World Game Protection

Willy Allison's View from the Catwalk

Double Standards in Casinos - No Way (Yes Way)

Double Standards in Casinos - No Way (Yes Way)

For those who work in the casino business, you may or may not have read the fine print in your job description. It goes something like this: You will at all times adhere to the company's code of conduct and will take immediate remedial action if you recognize a potential compromise to game protection and patron safety. Sure, it's hard to find it in the carefully crafted cut & pastes from the legal and HR departments. It's probably located just above the line that says: If the customer's a high roller or hangs out with one - Fuggedabout the last line.

This month the Nevada Gaming Commission fined Caesars Palace $250,000 for "allowing" a player to dance on a baccarat table late last year. That's a hell of a lot of scratch for a table dance, even in this town. (I guess it's worth it if it includes a good spanking?)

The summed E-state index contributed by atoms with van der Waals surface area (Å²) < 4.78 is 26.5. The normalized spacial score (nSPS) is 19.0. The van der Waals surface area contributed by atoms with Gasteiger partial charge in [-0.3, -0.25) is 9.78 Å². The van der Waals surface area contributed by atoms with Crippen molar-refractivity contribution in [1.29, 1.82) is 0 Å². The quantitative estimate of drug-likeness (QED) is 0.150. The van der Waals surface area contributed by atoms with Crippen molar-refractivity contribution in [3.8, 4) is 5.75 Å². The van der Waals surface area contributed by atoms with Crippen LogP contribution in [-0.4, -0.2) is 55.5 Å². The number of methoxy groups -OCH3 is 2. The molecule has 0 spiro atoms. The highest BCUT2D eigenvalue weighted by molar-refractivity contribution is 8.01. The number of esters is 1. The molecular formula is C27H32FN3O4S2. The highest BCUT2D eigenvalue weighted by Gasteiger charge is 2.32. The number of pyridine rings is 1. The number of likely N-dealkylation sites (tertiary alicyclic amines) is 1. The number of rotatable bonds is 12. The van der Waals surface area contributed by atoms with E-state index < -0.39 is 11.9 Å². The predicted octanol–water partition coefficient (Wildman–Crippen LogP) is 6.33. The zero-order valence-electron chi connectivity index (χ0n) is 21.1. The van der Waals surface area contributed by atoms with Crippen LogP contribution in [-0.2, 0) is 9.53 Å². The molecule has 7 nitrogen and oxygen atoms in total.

Most of us in the business, especially surveillance guys, have more than one high roller story. The Caesar's dancing man story seems pretty lame when you've seen a guy pull his pants down after losing his last bet, climb up on the gaming table and play table-top leap frog around the pit. But I digress. We all have stories we can top each other with at the bar and I for one, would love to hear yours as well. (There's a comments section below if you haven't noticed.)